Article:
“…a time to weep and a time to laugh, a time to mourn and a time to dance…” Ecclesiastes 3:4
Our country recognizes the need for mourners in a community traumatized by devastating events, man-caused and acts of Nature, that result in the deaths of loved ones to remember those events and honor the people who died. Memorial Day and the anniversaries of events such as the 9/11 attacks, shooting sprees that have been witnessed by the nation in news reports, the tsunamis in the Pacific and the attack on Pearl Harbor are honored year after year. And for however long these memorial events happens the nation sits in silent reverence and honors the need to remember those who died.
But many times the needs of mourners coping with personal losses caused by the deaths of their friends or family members are not met with the same approval, silent reverence or honor. Over the years mourners in grief counseling and in grief support groups have told me their friends give subtle hints and sometimes very blunt statements that they should be:
- Doing better by now. This isn’t true because grief has its own timetable and every grief is different.
- Stop feeling sorry for themselves and getting back to life and their other relationships and responsibilities. This is not true because grief is not selfish or self-pity. Grief is when we realize the impact of the loss on us and work to process our grief in a healthy manner.
- Putting their loved one in the past and moving on. This is not true because you will never be able to forget what your loved one meant to you and did for you. They are a part of who you are.
- Happy and satisfied with the closure that they received during the funeral or memorial held. That’s not true because funerals and memorials are not the end of grief. Funerals and memorials can be the start of healthy grief and healing.
- Seeking psychiatric or other professional help if their grief, crying, and depression last more than a certain accepted period of time. This isn’t true because grief is the natural human response to loss. It is not a disease, disorder, bad attitude or a perspective that needs to be corrected. Mourners need time, support and encouragement to start moving toward feeling better.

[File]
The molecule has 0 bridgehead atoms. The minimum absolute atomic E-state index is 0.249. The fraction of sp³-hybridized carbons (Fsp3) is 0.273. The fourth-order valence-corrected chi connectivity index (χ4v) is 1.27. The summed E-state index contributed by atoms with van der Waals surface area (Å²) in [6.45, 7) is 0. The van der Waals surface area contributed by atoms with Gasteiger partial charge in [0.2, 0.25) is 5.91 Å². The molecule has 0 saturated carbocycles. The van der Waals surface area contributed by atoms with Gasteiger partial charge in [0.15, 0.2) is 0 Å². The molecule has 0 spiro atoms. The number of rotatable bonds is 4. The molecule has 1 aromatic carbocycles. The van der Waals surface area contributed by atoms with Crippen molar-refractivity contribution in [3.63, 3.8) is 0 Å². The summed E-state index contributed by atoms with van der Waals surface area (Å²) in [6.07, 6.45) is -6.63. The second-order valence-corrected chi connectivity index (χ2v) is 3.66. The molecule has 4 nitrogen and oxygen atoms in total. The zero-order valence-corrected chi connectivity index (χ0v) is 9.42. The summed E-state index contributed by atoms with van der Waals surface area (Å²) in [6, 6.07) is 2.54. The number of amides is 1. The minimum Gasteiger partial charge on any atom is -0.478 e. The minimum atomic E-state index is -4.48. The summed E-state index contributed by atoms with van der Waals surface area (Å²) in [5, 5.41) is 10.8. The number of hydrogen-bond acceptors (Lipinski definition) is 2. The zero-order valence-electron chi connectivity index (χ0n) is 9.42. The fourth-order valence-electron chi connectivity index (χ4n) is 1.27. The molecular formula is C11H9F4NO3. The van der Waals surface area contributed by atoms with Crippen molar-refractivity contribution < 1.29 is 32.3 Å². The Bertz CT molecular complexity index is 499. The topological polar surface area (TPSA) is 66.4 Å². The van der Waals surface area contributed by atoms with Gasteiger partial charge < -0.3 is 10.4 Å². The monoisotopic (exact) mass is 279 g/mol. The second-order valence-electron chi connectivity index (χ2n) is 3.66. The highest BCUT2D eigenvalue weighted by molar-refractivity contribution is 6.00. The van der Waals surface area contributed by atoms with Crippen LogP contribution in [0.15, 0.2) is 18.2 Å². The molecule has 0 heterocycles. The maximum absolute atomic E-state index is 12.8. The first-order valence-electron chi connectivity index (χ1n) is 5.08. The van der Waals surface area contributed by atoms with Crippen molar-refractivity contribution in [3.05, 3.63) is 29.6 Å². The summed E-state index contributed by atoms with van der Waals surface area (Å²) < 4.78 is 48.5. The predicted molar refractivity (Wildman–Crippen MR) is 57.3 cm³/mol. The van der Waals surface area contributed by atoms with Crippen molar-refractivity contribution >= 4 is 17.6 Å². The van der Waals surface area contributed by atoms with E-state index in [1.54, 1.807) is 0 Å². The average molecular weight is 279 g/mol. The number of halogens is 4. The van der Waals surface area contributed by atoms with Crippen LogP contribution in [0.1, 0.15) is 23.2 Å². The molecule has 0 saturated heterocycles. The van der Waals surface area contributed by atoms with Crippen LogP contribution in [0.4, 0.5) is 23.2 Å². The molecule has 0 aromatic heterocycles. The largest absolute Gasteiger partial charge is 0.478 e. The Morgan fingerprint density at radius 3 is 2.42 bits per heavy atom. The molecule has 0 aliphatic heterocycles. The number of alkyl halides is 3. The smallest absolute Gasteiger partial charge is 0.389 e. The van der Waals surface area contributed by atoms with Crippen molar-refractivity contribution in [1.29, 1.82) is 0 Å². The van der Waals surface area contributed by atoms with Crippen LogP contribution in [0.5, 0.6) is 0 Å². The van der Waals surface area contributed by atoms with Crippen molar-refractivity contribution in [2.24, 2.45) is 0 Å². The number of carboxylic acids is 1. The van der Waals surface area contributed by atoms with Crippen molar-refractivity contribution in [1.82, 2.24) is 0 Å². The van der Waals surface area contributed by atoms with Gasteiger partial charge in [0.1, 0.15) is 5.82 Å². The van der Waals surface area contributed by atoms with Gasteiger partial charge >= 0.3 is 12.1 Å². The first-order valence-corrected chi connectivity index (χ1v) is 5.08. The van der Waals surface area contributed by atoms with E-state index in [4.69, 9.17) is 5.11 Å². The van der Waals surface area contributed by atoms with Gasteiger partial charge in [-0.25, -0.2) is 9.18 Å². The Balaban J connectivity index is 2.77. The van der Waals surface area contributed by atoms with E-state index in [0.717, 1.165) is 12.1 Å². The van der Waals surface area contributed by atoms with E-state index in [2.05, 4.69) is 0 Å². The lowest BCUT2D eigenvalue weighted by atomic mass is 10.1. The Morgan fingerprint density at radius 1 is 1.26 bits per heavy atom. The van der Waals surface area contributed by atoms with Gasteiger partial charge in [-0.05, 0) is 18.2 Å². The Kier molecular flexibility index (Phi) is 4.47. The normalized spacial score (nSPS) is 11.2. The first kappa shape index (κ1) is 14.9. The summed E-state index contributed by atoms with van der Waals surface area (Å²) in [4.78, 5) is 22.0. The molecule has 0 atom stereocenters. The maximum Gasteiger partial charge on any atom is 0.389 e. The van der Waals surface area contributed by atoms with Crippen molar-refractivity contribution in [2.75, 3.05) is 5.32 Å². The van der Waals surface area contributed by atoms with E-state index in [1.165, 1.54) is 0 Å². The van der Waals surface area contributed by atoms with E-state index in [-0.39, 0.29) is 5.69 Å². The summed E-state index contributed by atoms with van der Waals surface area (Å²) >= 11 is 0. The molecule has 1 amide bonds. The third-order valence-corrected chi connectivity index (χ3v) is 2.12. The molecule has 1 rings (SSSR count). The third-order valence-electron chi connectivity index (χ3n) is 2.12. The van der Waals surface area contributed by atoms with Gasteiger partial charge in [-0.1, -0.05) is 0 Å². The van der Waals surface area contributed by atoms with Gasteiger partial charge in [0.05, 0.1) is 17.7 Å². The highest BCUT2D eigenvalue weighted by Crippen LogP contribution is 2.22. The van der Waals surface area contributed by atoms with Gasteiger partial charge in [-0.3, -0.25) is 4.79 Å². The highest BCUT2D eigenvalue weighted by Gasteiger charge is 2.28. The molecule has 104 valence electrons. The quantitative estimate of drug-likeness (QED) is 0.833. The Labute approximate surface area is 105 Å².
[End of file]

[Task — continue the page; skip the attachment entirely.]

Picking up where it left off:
The truth is that each mourner whether he or she suffers a personal, private loss due to a single death or shares with a community in a devastating loss caused by multiple deaths has the need to remember and honor their loved one(s) on an on-going basis. Think of it this way–every mourner endures in loss his or her own personal 9/11. Therefore every mourner should be able to:
- Honor their loved ones in meaningful, respectful and healthy ways throughout their grief—through rituals and simple observances if necessary. Mourning the death of a loved one in a healthy way honors a valuable life and person who should never be forgotten or just left in the past.
- Remember a day and event in history that has changed their lives and their world forever.
- Continue to maintain emotional and spiritual ties to the person no longer physically present. When a loved one dies, the relationship doesn’t end, it just changes. After a death the relationship transforms from one based on the physical presence of the loved one to a relationship that is based on memories of the loved one.
For the mourner, every day can be a Memorial Day. Be patient with the mourner, honor his or her story by just listening, and honor their rights to keep the memories of their loved one alive in healthy, healing ways.
The grief survival guide is also available in Spanish as “El Amor Nunca Muere: Aceptando el Dolor con Esperanza y Promesa” on Amazon.com.
Larry is the director of GriefWorks, a free grief support program for children and their families in Dallas TX http://grief-works.org.
FOR INFORMATION ON SCHEDULING COUNSELING SERVICES WITH LARRY BARBER Click here.